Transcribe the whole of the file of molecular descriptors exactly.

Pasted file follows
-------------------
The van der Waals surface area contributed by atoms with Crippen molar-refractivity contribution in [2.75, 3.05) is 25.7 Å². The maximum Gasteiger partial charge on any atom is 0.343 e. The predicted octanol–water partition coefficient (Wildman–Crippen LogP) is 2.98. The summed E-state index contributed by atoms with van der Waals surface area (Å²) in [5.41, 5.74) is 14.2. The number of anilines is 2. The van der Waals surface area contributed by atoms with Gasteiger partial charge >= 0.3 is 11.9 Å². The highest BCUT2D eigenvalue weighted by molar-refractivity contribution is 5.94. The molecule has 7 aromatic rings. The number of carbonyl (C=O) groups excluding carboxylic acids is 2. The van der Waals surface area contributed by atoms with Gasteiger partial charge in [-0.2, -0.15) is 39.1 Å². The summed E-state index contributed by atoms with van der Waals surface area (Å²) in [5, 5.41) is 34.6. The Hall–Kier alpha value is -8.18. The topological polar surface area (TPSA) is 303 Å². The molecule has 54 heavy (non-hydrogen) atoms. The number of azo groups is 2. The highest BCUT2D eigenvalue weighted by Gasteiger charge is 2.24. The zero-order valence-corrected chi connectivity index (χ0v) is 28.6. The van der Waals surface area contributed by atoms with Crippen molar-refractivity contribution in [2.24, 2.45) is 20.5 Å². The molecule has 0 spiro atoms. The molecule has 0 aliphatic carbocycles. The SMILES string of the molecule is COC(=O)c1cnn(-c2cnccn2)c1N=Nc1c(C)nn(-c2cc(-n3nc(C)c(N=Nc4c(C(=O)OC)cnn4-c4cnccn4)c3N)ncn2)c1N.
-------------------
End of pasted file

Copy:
The van der Waals surface area contributed by atoms with Crippen molar-refractivity contribution in [2.75, 3.05) is 25.7 Å². The maximum Gasteiger partial charge on any atom is 0.343 e. The predicted octanol–water partition coefficient (Wildman–Crippen LogP) is 2.98. The summed E-state index contributed by atoms with van der Waals surface area (Å²) in [5.41, 5.74) is 14.2. The number of anilines is 2. The van der Waals surface area contributed by atoms with Gasteiger partial charge >= 0.3 is 11.9 Å². The highest BCUT2D eigenvalue weighted by molar-refractivity contribution is 5.94. The molecule has 7 aromatic rings. The number of carbonyl (C=O) groups excluding carboxylic acids is 2. The van der Waals surface area contributed by atoms with Gasteiger partial charge in [-0.2, -0.15) is 39.1 Å². The summed E-state index contributed by atoms with van der Waals surface area (Å²) in [5, 5.41) is 34.6. The Hall–Kier alpha value is -8.18. The topological polar surface area (TPSA) is 303 Å². The molecule has 54 heavy (non-hydrogen) atoms. The number of azo groups is 2. The highest BCUT2D eigenvalue weighted by Gasteiger charge is 2.24. The zero-order valence-corrected chi connectivity index (χ0v) is 28.6. The van der Waals surface area contributed by atoms with Crippen molar-refractivity contribution in [2.24, 2.45) is 20.5 Å². The molecule has 0 spiro atoms. The molecule has 0 aliphatic carbocycles. The SMILES string of the molecule is COC(=O)c1cnn(-c2cnccn2)c1N=Nc1c(C)nn(-c2cc(-n3nc(C)c(N=Nc4c(C(=O)OC)cnn4-c4cnccn4)c3N)ncn2)c1N.